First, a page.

Latest Articles

Employees change jobs all the time. There is generally nothing wrong with an employee planning his or her next move while still employed. But when an employee’s plans include gathering up his or her employer’s trade secrets to use at a new place of employment, that calculus changes. Brian Esler discusses the Federal Reserve’s recent action against two bank employees accused of trade secret misappropriation on our blog, Bank Law Monitor. Read it here.
Employees change jobs all the time. There is generally nothing wrong with an employee planning his or her next move while still employed. But when an employee’s plans include gathering up his or her employer’s trade secrets to use at a new place of employment, that calculus changes. An employee who shares his or her current employer’s confidential information with the new employer may be liable for trade secret misappropriation, and the new employer can…
On January 11, the United States Supreme Court announced it accepted the Food Marketing Institute’s cert petition to review the Eighth Circuit’s decision in Food Marketing Institute v. Argus Leader Media, representing the latest development toward resolving a conundrum we have described before—how to protect confidential and trade secret information provided to the government in light of public disclosure laws. This will be an important case for government contractors—and anyone else providing information to…
On January 11, the United States Supreme Court announced it accepted the Food Marketing Institute’s cert petition to review the Eighth Circuit’s decision in Food Marketing Institute v. Argus Leader Media. This represents the latest development toward resolving a conundrum we have described here before (October 2018/June 2018)—how to protect confidential and trade secret information provided to the government in light of public disclosure laws. The Freedom of Information Act’s…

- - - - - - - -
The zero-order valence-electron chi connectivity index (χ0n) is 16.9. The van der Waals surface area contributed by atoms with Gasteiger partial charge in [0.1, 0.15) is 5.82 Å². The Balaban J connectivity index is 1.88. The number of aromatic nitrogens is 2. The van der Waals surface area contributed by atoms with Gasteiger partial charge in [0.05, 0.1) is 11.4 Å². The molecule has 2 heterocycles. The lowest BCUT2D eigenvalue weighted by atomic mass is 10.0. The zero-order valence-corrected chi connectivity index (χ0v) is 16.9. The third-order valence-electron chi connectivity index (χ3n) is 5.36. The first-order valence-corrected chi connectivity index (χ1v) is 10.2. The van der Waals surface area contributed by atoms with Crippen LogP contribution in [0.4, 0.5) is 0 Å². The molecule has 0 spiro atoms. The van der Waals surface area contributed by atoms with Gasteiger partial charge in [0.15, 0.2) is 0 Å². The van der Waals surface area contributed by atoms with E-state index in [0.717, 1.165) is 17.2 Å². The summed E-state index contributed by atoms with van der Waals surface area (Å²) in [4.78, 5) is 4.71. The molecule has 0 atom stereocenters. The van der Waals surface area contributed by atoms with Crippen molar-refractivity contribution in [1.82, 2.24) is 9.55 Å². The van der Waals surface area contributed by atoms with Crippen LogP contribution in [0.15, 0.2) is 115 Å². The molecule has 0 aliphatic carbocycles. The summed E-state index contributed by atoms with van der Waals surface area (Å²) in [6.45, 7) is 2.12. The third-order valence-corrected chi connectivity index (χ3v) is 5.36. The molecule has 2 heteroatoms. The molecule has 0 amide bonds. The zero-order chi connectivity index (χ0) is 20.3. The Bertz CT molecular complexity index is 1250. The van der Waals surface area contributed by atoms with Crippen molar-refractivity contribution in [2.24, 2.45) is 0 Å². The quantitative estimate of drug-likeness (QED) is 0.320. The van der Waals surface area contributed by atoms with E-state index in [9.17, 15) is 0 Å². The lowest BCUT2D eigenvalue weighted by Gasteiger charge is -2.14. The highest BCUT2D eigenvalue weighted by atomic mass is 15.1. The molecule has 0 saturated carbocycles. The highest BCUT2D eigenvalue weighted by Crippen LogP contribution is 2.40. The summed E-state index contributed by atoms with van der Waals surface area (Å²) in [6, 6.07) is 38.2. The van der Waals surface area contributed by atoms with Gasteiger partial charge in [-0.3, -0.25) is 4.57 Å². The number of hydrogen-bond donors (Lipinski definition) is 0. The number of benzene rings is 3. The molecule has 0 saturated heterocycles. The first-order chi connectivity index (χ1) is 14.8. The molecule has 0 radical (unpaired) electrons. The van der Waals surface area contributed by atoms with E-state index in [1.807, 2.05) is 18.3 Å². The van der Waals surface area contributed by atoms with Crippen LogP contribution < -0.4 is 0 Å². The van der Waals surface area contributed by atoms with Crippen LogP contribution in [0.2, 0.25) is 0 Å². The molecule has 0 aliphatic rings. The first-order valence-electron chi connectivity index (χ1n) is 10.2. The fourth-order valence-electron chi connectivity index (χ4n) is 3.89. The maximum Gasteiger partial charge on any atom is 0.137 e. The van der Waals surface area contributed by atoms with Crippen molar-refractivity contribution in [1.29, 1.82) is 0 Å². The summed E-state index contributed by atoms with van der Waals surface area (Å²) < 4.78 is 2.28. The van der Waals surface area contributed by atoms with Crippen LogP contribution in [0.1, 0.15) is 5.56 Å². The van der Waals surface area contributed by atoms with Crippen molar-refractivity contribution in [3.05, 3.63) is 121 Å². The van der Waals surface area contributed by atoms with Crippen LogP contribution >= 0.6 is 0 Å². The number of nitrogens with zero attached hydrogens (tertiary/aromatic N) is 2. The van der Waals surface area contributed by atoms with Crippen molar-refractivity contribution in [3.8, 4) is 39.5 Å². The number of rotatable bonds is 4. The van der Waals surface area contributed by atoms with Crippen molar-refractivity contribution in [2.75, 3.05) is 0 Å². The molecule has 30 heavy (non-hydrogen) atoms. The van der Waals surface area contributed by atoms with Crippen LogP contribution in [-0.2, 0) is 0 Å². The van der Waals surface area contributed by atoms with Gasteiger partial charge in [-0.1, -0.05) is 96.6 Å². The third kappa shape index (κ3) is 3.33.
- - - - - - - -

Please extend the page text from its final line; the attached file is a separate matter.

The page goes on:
As we’ve discussed here before, there is tension and confusion at the intersection of trade secrets law and public contracting/public disclosure law. Contractors dealing with public entities need to be especially alert to the danger of their confidential and trade secret information entering the public domain. That danger was illustrated again by a recent case out of Massachusetts. Although Massachusetts recently adopted the Uniform Trade Secrets Act, it did not do so in…
In a competitive industry trade secrets can be incredibly valuable. As a result, when trade secrets are stolen, litigation is common. Customer information, supply-chain strategies, marketing plans: all of these have been the subject of lawsuits, typically driven by a high-level executive leaving one company and joining another. Will insurance cover these kinds of trade secrets claims? Maybe—and as a result, every business faced with a trade secrets claim should examine their policies to see…
Last month, the Copyright Office’s Review Board denied for the second time the application of the Union des associations européennes de Football (UEFA) for copyright registration in UEFA’s EURO Trophy. The Trophy is shown below: According to the Board, the Trophy’s overall shape is no different than standard Greek amphora, and thus “as a whole, does not rise to the level of creativity required by the Copyright Act” and is only “a de minimis standard…
As contractors well know, most construction workers are entitled to overtime pay when they have to work more than 40 hours a week. However, under the Fair Labor Standards Act, there is a “white collar” exception for certain employees who earn no less than a standard salary threshold and meet other conditions. In May of 2016, the U.S. Department of Labor (DOL) raised that salary threshold to $47,476, but the rule was later enjoined by…
Anyone with an internet connection can find copyrighted content to download—legally or illegally. But the Ninth Circuit has now held that the mere fact that a rightsholder can show an individual is connected to the IP address through which illegal downloading took place is not enough to make out a case for copyright infringement. In Cobbler Nevada v. Gonzales, plaintiff Cobbler owns the rights to a soon-to-be-released movie, copies of which started illegally becoming…